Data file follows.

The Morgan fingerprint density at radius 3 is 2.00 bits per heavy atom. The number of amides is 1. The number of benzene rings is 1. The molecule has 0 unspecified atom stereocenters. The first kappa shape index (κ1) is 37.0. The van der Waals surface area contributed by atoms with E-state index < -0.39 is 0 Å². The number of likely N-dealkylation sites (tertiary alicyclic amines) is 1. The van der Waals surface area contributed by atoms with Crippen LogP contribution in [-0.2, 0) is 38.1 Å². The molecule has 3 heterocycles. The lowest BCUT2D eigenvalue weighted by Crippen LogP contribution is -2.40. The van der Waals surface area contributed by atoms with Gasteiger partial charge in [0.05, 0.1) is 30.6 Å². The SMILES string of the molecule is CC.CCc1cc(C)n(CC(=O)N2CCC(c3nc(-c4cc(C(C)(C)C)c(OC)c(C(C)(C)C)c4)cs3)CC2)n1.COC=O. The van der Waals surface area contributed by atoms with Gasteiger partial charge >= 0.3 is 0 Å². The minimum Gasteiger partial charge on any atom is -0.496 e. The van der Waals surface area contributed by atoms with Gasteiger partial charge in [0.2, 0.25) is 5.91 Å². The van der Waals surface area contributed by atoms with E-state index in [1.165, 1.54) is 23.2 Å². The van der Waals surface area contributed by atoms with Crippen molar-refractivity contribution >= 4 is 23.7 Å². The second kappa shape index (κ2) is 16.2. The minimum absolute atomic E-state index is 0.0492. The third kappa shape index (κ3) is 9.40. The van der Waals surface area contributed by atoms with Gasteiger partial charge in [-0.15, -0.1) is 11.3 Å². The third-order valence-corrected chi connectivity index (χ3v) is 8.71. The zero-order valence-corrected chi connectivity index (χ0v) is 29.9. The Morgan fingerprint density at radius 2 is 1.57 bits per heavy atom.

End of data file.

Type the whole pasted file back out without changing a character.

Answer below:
The Morgan fingerprint density at radius 3 is 2.00 bits per heavy atom. The number of amides is 1. The number of benzene rings is 1. The molecule has 0 unspecified atom stereocenters. The first kappa shape index (κ1) is 37.0. The van der Waals surface area contributed by atoms with E-state index < -0.39 is 0 Å². The number of likely N-dealkylation sites (tertiary alicyclic amines) is 1. The van der Waals surface area contributed by atoms with Crippen LogP contribution in [-0.2, 0) is 38.1 Å². The molecule has 3 heterocycles. The lowest BCUT2D eigenvalue weighted by Crippen LogP contribution is -2.40. The van der Waals surface area contributed by atoms with Gasteiger partial charge in [0.05, 0.1) is 30.6 Å². The SMILES string of the molecule is CC.CCc1cc(C)n(CC(=O)N2CCC(c3nc(-c4cc(C(C)(C)C)c(OC)c(C(C)(C)C)c4)cs3)CC2)n1.COC=O. The van der Waals surface area contributed by atoms with Gasteiger partial charge >= 0.3 is 0 Å². The minimum Gasteiger partial charge on any atom is -0.496 e. The van der Waals surface area contributed by atoms with Gasteiger partial charge in [0.2, 0.25) is 5.91 Å². The van der Waals surface area contributed by atoms with E-state index in [1.165, 1.54) is 23.2 Å². The van der Waals surface area contributed by atoms with Crippen molar-refractivity contribution >= 4 is 23.7 Å². The second kappa shape index (κ2) is 16.2. The minimum absolute atomic E-state index is 0.0492. The third kappa shape index (κ3) is 9.40. The van der Waals surface area contributed by atoms with Gasteiger partial charge in [-0.15, -0.1) is 11.3 Å². The third-order valence-corrected chi connectivity index (χ3v) is 8.71. The zero-order valence-corrected chi connectivity index (χ0v) is 29.9. The Morgan fingerprint density at radius 2 is 1.57 bits per heavy atom.